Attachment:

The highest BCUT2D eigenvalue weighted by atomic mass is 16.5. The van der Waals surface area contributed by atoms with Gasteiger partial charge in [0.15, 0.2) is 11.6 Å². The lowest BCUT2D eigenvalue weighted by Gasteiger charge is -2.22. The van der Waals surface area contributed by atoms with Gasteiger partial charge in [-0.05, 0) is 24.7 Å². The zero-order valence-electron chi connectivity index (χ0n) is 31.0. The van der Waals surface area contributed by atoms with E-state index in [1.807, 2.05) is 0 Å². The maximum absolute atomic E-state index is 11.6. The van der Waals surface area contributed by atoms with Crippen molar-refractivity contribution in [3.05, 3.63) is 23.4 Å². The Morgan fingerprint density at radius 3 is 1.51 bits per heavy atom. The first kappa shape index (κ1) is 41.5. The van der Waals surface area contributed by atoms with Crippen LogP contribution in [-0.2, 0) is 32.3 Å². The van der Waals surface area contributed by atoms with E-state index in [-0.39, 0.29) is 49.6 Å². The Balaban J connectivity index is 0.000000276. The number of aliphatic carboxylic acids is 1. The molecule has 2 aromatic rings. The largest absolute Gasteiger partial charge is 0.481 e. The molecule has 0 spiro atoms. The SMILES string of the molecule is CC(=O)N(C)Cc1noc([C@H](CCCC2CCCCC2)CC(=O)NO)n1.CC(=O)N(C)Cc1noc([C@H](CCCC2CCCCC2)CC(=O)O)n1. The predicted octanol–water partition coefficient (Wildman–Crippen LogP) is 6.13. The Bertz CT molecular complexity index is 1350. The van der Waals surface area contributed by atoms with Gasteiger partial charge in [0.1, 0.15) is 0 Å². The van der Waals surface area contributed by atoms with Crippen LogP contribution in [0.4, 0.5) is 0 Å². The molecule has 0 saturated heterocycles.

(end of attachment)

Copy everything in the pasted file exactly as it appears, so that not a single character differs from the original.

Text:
The highest BCUT2D eigenvalue weighted by atomic mass is 16.5. The van der Waals surface area contributed by atoms with Gasteiger partial charge in [0.15, 0.2) is 11.6 Å². The lowest BCUT2D eigenvalue weighted by Gasteiger charge is -2.22. The van der Waals surface area contributed by atoms with Gasteiger partial charge in [-0.05, 0) is 24.7 Å². The zero-order valence-electron chi connectivity index (χ0n) is 31.0. The van der Waals surface area contributed by atoms with E-state index in [1.807, 2.05) is 0 Å². The maximum absolute atomic E-state index is 11.6. The van der Waals surface area contributed by atoms with Crippen molar-refractivity contribution in [3.05, 3.63) is 23.4 Å². The Morgan fingerprint density at radius 3 is 1.51 bits per heavy atom. The first kappa shape index (κ1) is 41.5. The van der Waals surface area contributed by atoms with Crippen LogP contribution in [-0.2, 0) is 32.3 Å². The van der Waals surface area contributed by atoms with E-state index in [-0.39, 0.29) is 49.6 Å². The Balaban J connectivity index is 0.000000276. The number of aliphatic carboxylic acids is 1. The molecule has 2 aromatic rings. The largest absolute Gasteiger partial charge is 0.481 e. The molecule has 0 spiro atoms. The SMILES string of the molecule is CC(=O)N(C)Cc1noc([C@H](CCCC2CCCCC2)CC(=O)NO)n1.CC(=O)N(C)Cc1noc([C@H](CCCC2CCCCC2)CC(=O)O)n1. The predicted octanol–water partition coefficient (Wildman–Crippen LogP) is 6.13. The Bertz CT molecular complexity index is 1350. The van der Waals surface area contributed by atoms with Gasteiger partial charge in [0.1, 0.15) is 0 Å². The van der Waals surface area contributed by atoms with Crippen LogP contribution in [0.4, 0.5) is 0 Å². The molecule has 0 saturated heterocycles.